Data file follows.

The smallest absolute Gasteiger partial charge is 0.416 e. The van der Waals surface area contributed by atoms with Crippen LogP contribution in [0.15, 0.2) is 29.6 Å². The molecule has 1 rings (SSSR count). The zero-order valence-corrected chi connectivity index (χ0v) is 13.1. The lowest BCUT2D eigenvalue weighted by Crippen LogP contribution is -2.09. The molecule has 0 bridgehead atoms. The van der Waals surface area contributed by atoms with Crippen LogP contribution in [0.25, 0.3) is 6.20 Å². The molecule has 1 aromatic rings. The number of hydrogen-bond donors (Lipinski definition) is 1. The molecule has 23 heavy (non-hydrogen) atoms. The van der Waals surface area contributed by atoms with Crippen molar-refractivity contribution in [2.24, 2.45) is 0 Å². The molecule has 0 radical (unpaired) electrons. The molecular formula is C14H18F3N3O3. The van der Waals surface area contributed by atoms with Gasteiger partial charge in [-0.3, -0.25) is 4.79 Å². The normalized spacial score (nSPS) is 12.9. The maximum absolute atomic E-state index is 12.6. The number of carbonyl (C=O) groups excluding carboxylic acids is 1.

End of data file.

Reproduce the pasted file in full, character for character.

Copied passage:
The smallest absolute Gasteiger partial charge is 0.416 e. The van der Waals surface area contributed by atoms with Crippen LogP contribution in [0.15, 0.2) is 29.6 Å². The molecule has 1 rings (SSSR count). The zero-order valence-corrected chi connectivity index (χ0v) is 13.1. The lowest BCUT2D eigenvalue weighted by Crippen LogP contribution is -2.09. The molecule has 0 bridgehead atoms. The van der Waals surface area contributed by atoms with Crippen LogP contribution in [0.25, 0.3) is 6.20 Å². The molecule has 1 aromatic rings. The number of hydrogen-bond donors (Lipinski definition) is 1. The molecule has 23 heavy (non-hydrogen) atoms. The van der Waals surface area contributed by atoms with Crippen molar-refractivity contribution in [2.24, 2.45) is 0 Å². The molecule has 0 radical (unpaired) electrons. The molecular formula is C14H18F3N3O3. The van der Waals surface area contributed by atoms with Gasteiger partial charge in [-0.3, -0.25) is 4.79 Å². The normalized spacial score (nSPS) is 12.9. The maximum absolute atomic E-state index is 12.6. The number of carbonyl (C=O) groups excluding carboxylic acids is 1.